World premiering at Mexico’s Guadalajara Festival last week, “Me Estas Matando, Susana,” Roberto Sneider’s third feature, stars Gael Garcia Bernal as a young Mexican actor subject to bouts of machismo who flies to a U.S. writing seminar to win back the love of his wife, a feminist novelist (the underrated Veronica Echegui, “Fortitude”). Rambunctious – “messy,” says Sneider – and laugh-out-loud in its early stretches, if a Guadalajara audience is anything to go by, “Susana” was the best received of big new films at the festival, its mainstream upscale knockabout entertainment mixing with a serious reflection on the complexities of masculinity, Mexico and modern love, the last being one reason why Garcia Bernal wanted so “fervently” to make this film which, co-produced by Cinepolis, the world’s biggest non-U.S. cinema chain, and distributed by Televisa’s Videocine, weighs in as one of Mexico’s big 2016 B.O. plays.
By JOHN HOPEWELL
The choice of Spain’s Veronica Echegui for the role of Susana comes from the book, or was simply because you wanted to cast this very good actress, or was there another reason?
Roberto Sneider: In the novel, Susana is Mexican. One reason, which was important, is that for me the film is about someone who loves his wife, who is not a macho but labors under the import of a machista ideology which impacts some situations. José Agustin, the novelist, took this idiosyncrasy to the center of the U.S., where such attitudes are not so normal. I thought it was interesting to have a Spanish actress and wife, who also isn’t so accustomed to and doesn’t accept such behavior, which is yet another obstacle. Also in readings between Gael and Verónica, there was a special chemistry. And I liked the fact that she has a certain vulnerability and is very beautiful, which makes it even more difficult for a man who is struggling with machista behavior….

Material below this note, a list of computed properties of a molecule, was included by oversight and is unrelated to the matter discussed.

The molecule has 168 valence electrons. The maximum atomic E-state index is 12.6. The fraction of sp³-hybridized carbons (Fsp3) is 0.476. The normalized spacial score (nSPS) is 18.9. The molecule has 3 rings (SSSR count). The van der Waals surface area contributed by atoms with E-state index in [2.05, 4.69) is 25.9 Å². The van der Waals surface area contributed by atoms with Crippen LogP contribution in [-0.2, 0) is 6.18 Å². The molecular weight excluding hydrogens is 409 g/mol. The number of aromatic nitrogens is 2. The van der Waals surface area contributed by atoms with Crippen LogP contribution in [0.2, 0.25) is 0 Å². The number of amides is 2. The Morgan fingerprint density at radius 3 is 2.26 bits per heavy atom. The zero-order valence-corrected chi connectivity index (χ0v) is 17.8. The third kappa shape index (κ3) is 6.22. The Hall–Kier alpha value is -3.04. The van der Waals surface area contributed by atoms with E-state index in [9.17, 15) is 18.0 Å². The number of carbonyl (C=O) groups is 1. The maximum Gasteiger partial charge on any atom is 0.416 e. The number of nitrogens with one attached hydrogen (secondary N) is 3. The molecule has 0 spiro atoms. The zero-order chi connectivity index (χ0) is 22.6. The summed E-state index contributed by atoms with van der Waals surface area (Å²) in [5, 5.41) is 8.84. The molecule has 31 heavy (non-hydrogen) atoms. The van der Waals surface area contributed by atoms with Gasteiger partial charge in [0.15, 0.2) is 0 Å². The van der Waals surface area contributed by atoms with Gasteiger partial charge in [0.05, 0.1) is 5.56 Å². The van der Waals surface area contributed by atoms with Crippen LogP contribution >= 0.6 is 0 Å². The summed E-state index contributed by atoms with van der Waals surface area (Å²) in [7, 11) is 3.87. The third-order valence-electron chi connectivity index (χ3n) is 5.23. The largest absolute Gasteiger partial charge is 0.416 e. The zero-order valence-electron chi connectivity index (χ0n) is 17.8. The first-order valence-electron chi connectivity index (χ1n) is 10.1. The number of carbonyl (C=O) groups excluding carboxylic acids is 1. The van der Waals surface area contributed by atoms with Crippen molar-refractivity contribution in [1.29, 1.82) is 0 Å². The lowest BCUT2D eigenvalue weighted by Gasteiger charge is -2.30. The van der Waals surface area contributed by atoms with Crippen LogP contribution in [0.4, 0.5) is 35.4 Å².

For those who look for it, “Me estas matando, Susana” reflects on the contradictions of modern love. Both partners assert their independence. Yet love implies some sort of dependence. Would you agree?
Gael Garcia Bernal: A love relationship has always been shaped by the context and times we live in. Right now it has its particular complications to be with someone. This crisis that you point out — independence versus the dependence of love — is a big issue in modern couples. Doesn’t matter the social or the economic context. This affects everyone. Maybe that’s one of the reasons I wanted to do this film so fervently.
At the beginning of “Me estas matando, Susana,” Eligio gets home drunk, crawls into bed beside Susana, and says to her, in a seductive way, “Say you love me.” She refuses, and she goes on refusing….
Roberto Sneider: Susana is intellectual, more intelligent than Eligio, feminist, but she also has her idiosyncrasies, like a prejudice against seeming vulgar and saying “I love you.” Neither of them will yield, budge from their position. You begin to realize that she has a hard side to her, with regard to not expressing her love for him. The film’s about both of them compromising in the end. But I wanted to make a film that was messy, with its jump cuts, music, and where the lead characters’ sentiments were not so pure nor so clear.